As a student at King’s, you have ample opportunity to study abroad – be it as a part of your degree or an optional semester. As a BA Philosophy and Spanish student, I am taking a year out to study in a Spanish-speaking country. I spent my first semester studying at Universitat Pompeu Fabra (UPF) in Barcelona. Specialised in communications and social sciences, the university offers a myriad of courses to complement nearly every degree. Something important to consider when choosing UPF as your host institution is that a large portion of the classes are taught in Catalan – thus a good competency of English and Spanish is required to make the most out of the other subjects offered. Unless, of course, you speak Catalan, in which case this university is perfect for you.
A unique opportunity when studying abroad is the option to take classes outside of your primary field of study. For example, despite being a philosophy student, I was able to take classes on art history and religious studies and really explore my personal interests (although, fellow philosophy students will understand that pretty much anything can be deemed philosophical, so it all links in some way or another). Furthermore, studying outside of the UK means that syllabi are far less UK-centric, allowing for a much more diverse approach to your studies. For example, classes in Spain are – expectedly – much more focused on Spain. Understanding how your studies vary from country to country is a vital part in grasping the extent of your field, not only from a language perspective but also culturally.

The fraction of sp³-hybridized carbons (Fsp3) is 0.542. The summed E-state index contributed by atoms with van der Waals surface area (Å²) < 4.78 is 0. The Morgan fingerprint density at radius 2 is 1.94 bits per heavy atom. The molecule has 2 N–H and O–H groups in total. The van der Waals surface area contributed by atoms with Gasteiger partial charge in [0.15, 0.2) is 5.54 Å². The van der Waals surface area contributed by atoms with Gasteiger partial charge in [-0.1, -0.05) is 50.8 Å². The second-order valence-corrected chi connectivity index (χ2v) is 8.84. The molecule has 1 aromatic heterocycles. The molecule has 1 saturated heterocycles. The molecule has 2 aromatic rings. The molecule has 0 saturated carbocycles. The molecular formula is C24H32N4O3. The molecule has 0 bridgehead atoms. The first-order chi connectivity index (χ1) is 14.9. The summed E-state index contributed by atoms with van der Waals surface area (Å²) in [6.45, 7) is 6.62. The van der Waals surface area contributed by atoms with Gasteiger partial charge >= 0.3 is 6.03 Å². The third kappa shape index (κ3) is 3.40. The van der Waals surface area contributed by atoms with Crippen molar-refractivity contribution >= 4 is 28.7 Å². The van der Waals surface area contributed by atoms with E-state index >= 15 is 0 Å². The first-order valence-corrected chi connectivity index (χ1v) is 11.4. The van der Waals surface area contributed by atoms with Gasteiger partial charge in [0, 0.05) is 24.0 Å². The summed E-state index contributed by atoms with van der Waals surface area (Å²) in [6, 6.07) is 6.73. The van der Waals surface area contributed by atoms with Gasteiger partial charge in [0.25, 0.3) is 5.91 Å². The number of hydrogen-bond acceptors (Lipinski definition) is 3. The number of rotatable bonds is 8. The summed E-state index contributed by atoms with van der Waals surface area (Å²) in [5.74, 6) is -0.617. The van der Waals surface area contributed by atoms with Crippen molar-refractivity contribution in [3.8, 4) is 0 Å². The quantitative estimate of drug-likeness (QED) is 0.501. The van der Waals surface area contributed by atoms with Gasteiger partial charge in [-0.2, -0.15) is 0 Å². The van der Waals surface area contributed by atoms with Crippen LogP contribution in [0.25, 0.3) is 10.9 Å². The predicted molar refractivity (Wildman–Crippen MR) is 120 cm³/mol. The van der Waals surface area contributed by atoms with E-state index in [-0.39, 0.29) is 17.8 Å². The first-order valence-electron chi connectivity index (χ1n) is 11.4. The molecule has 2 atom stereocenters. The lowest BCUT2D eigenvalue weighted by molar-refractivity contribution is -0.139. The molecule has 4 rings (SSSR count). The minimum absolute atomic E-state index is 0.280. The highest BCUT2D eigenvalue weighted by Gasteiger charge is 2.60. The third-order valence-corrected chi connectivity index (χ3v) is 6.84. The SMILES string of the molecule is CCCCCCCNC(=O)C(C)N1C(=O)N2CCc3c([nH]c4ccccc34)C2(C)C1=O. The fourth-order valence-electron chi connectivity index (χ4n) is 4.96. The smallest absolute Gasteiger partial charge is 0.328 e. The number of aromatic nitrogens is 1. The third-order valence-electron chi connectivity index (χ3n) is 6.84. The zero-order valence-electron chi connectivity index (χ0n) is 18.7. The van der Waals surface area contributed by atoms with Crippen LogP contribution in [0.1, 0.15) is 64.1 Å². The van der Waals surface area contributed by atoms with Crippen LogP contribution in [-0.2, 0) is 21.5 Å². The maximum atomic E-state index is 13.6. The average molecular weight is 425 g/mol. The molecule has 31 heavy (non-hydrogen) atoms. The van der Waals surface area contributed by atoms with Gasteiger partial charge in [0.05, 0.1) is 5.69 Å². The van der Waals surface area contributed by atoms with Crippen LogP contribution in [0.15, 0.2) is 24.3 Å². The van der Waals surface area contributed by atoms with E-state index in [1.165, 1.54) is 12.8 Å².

Studying aside, Barcelona is a beautiful city. Much like London, it’s incredibly multicultural, and if you don’t speak Spanish or Catalan you’ll have no issue finding English speakers (much to any Spanish language student’s dismay). It’s very easy to feel at home here due to its ‘big city feel’. You’ll find no shortage of big chain shops and restaurants, as well as other international students. That said, it’s also very culturally rich. Catalunya has a fascinating political history, and Barcelona itself – despite being such a big city – is surrounded by spectacular mountain ranges and historic monuments. If you, like myself, are a fan of art, Barcelona is undoubtedly the place to go. The streets are strewn with architectural marvels, the likes of which include Gaudí’s ‘Casa Batlló’, located on Barcelona’s main high-street Passeig de Gracia, as well as the exquisite Gothic Quarter, where I was lucky enough to live during my time there. Of course, the Sagrada Familia can be seen from anywhere in the city. Not to mention the countless museums housing world–renowned works of art, such as the Picasso Museum in the Gothic Quarter, or the Dalí museum just outside of Barcelona in Figueres.
However, what made Barcelona so unique to me is its proximity to nature for such a big city. As I mentioned, the surrounding area is largely mountainous, offering great free hiking routes such as Tibidabo (which is also home to a pretty cool theme park if you’re interested). I’d also advise taking every opportunity to explore Catalunya. UPF has an organisation called Voluntariat Lingüístic that offers subsidised trips around the region. Some of my favourites I attended include Ripoll, La Garrotxa national park, and Girona (where some of Game of Thrones was filmed!). It really is a gorgeous area of Spain, and much different to the traditional ideas of Spain as a very hot, brown country. Being from Devon, I do appreciate some greenery.
Overall, Barcelona is a big, expensive city and UPF is a big, demanding university. But if you’re up for a challenge, it’s more than worth it.
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